Growing up, lasagna was a food I only experienced through sitcoms.  It was a staple meal that brought the family together at least once in the sitcom’s lifespan.  Also, I loved reading Garfield comics, and Garfield LOVED lasagna.  Lasagna, the food of real families.

the closest I ever came to lasagna was Hamburger Helper’s Lasagna.

A box of Hamburger Helper Lasagna

If you don’t know what that is, let me explain:  from the grocery story you could purchase a box of wavy bite sized noodles and a packet of red powder that were to be added to cooked ground beef and water in order to create quick and filling meal.  Um, yuck.   The 80’s were a very scary time in industrial culinary cuisine.  Worse, this didn’t look anything like the casserole meal I’d seen on the table of my favorite sitcom families.  Granted, this was way easier to make, but still!

When I got to college, free to make my own meal choices, I spent a good deal of time looking for this elusive authentic lasagna.  I stumbled upon Ristorante Machiavelli early my freshman year, and I promptly stopped searching.

Its been at least 10 years since I’ve head lasagna. The problem with ordering lasagna at a family restaurant like Machiavelli’s is that it takes FOREVER to arrive.  I like to think that it because they’re throwing it together as you order it.  Its always delicious, but I usually end up starving or binging on bread waiting for it.  I don’t order lasagna at chain restaurants (Louisa’s trattoria, cheesecake factory) because, well, its always hit or miss with everything else on the menu, why risk it with lasagna?  Besides, they always look like they’re expensive Stouffer’s quality for a high mark up.  Check out this timely article from Grub Street on the matter.

I threw my hat in to the ring of lasagna cooking a few weeks ago with a rather pleasant outcome!  There are definitely things I would tweek but the overall lasagna was so good that I didn’t mind eating it for the rest of the week.  Here are my caveats before I get into the recipe:

1) I make my own red sauce by pulsing a can of peeled tomatoes relatively smooth, and cooking it with onion, garlic, and olive oil.  My taste buds tell me that I am missing something, possibly the sugar or the salt found in bottled red sauce.  If you have your favorite bottled red sauce, use it.

2) various recipes call for using cottage cheese instead of ricotta cheese. Apparently this doesn’t change the taste and makes it easier to spread. This time I used non fat  ricotta from Trader joes and had to cream it out with milk to make it smooth and easier to work with.  Next time, I will try the cottage cheese.

3) I always forget to salt and pepper to taste.  I usually just keep cooking on through.  Don’t do this. Its easier to make something taste the way you want as you cook it then after.


My first lasagna   A box of lasagna noodles and a can of plum tomatoes.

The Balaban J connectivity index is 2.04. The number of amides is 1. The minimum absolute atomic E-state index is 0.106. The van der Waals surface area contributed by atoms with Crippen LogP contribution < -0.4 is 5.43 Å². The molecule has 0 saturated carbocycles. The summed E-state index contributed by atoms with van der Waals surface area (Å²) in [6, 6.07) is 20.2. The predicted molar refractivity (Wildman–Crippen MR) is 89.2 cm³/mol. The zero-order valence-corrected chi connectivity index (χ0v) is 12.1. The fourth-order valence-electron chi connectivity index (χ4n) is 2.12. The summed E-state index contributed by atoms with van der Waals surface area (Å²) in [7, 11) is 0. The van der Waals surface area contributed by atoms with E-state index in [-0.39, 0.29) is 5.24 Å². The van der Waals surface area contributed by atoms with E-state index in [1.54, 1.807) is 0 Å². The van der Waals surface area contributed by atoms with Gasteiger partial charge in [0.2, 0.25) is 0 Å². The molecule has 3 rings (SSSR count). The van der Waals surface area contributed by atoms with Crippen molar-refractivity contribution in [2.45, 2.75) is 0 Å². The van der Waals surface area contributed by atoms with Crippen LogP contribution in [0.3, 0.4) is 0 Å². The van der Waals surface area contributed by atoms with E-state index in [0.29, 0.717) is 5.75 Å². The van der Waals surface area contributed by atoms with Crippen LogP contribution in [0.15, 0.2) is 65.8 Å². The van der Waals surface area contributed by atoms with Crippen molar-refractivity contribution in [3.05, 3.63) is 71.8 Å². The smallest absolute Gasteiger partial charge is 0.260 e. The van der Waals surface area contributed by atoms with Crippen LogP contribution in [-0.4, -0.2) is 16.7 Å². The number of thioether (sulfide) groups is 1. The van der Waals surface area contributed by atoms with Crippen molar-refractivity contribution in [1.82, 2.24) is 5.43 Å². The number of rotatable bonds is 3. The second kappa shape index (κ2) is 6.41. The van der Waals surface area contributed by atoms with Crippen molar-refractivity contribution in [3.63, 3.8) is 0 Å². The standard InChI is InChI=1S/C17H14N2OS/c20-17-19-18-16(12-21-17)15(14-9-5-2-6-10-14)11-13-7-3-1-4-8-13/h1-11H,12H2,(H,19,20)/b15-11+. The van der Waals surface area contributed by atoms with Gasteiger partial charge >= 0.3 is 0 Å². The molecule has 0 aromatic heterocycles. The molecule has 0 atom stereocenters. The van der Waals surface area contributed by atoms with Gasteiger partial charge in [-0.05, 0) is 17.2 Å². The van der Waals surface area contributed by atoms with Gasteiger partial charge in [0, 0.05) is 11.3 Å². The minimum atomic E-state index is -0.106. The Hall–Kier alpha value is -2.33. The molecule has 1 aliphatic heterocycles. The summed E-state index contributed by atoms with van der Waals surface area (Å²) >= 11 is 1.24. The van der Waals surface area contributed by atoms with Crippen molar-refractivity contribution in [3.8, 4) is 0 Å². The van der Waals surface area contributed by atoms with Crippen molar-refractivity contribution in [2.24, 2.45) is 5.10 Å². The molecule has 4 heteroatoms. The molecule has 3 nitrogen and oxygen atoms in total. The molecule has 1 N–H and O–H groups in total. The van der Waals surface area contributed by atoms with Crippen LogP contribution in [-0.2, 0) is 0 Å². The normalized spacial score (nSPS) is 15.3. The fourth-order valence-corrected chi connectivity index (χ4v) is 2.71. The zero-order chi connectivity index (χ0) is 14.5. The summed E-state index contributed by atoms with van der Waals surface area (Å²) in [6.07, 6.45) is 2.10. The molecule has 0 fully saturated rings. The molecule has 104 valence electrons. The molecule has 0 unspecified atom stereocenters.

• 1 onion, diced small
  • 3 cloves of garlic, smashed
  • 8oz (1/2 lbs) ground turkey
  • 8oz (1/2 lb) Johnsonville Ground Italian sausage, hot
  • 1 28 oz can Plum Tomatoes, skinned whole (or 28 oz jar of red sauce )
  • 10oz (12 ) no boil lasagna noodles
  • 8 oz (1 cup) low moisture mozzarella cheese, shredded
  • 2 tbsp Parmesan cheese, grated
  • 4 oz (1/2 cup) 2% milk

  • Directions

    Brown chopped onion and smashed garlic in a large skillet. Add the sausage and the turkey. Cook until they are brown. Drain.
    **** salt and pepper ingredients throughout to taste***

    Open can of tomatoes and drain liquid into meat. Use an immersion blender (or pour can into your blender, OR use 28 oz of tomato sauce) until sauce is smooth, just a little chunky.  Add to the ground meat. Stir and heat until boiling. Turn down heat and allow to simmer.Lasagna puzzle before cooking

    In a small bowl, mix the ricotta cheese (you can use cottage cheese which is a little easier to cream), the Parmesan cheese, and milk. Use a wooden (or strong) spoon to cream the items together.

    Rinse your 10 noodles with cold water to make sure they’ve each been wetted. They don’t need to be moist, they shouldn’t be moist, but a little water will stick to them. This will insure that the noodles will cook all the way through even if you don’t cover every inch in ingredients.

    Spray a 13 x 9 inch pan with non stick spray. Spread 1/2 cup meat mixture in bottom of the pan. Arrange 4 noodles over meat mixture; top with half of cottage cheese mixture, 1 cup meat mixture, and 1/3 cup cheddar cheese. Repeat layers, ending with noodles. Spread remaining meat mixture over noodles.

    Cover tightly with foil and bake at 350° for 30 minutes. Uncover; sprinkle with 1/3 cup cheddar cheese, and bake 5 more minutes or until cheese melts. Let stand 10 minutes before serving. Garnish with parsley, if desired.

    Serving Size: 9 servings (just divide the contents in your pan into 9 pieces)


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